Article Text

PDF

CPC-051 Evaluation of Implementation of Clinical Pharmacy Services in Central Norway
  1. AH Andersen1,
  2. G Fredriksen1,
  3. ALS Major2,
  4. JK Sund1
  1. 1Central Norway Hospital Pharmacy Trust, (Sykehusapotekene i Midt-Norge HF), Trondheim, Norway
  2. 2Central Norway Hospital Pharmacy Trust, (Sykehusapotekene i Midt-Norge HF), Ålesund, Norway

Abstract

Background Central Norway Pharmaceutical Trust consists of six hospital pharmacies covering eight hospitals. In partnership with a research group at the University of Lund and the Lund Hospital Pharmacy, Sweden, we implemented a model for clinical pharmacy services named Integrated Medicines Management (IMM) based on the Lund IMM model (LIMM) and the IMM model from Northern Ireland. Two years on we have evaluated the service.

Purpose To evaluate the implementation of clinical pharmacy services with regard to reduction in medicines errors (MEs), with the main focus on discrepancies in medicines reconciliation (MedRec) and drug related problems (DRPs) from medicines reviews (MRs); and benefits for patients and healthcare professionals (HCPs).

Materials and Methods The report builds mainly on studies, mini-audits and questionnaires. Four master thesis/projects completed in 2012 in our region studied the IMM model in hospital and primary care. Two mini-audits were completed during 2012 as benchmarking of daily activities and recording of MEs. Three questionnaire surveys were conducted; one investigating clinical pharmacists’ experiences with the model, the second exploring the attitudes of and usefulness for HCPs and the third was a patient satisfaction survey.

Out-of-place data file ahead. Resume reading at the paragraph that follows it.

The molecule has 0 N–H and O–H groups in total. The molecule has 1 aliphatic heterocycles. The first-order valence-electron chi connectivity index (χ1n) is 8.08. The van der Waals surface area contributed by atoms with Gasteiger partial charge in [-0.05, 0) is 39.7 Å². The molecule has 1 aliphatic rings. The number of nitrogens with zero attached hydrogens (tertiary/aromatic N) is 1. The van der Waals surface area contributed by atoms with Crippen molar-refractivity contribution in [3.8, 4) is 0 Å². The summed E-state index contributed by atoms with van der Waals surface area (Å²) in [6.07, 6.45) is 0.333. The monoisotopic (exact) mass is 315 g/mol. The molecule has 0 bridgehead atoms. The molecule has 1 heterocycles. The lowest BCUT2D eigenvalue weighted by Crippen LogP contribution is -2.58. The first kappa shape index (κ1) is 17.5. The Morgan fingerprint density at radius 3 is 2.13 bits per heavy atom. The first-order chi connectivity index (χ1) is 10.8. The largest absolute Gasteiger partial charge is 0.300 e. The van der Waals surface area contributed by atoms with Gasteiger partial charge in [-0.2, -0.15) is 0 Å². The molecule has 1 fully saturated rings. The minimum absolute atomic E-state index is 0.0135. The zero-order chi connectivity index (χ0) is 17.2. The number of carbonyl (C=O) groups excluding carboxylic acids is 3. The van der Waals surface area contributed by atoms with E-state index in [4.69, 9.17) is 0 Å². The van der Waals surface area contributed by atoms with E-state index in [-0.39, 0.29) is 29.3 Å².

Results Up to 70% of patients had one or more discrepancies between the drug lists in hospital and at home. Most discrepancies were due to drug(s) missing in the drug history. On average 2.1 DRPs per patient were identified and acted upon. Most DRPs were classified as: need for additional treatment and choice of drug/dose not appropriate. HCPs and pharmacists rated the service highly (5.1–5.5 on a 6-point scale) with regard to patient benefits and usefulness for HCPs.

Conclusions The model has been successfully implemented in hospitals in Central Norway. Further research will be needed to investigate end points such as reduced length of hospital stay and time to readmission. We plan to provide a more extensive service to all patients in our region, also in the community.

No conflict of interest.

Statistics from Altmetric.com

Request permissions

If you wish to reuse any or all of this article please use the link below which will take you to the Copyright Clearance Center’s RightsLink service. You will be able to get a quick price and instant permission to reuse the content in many different ways.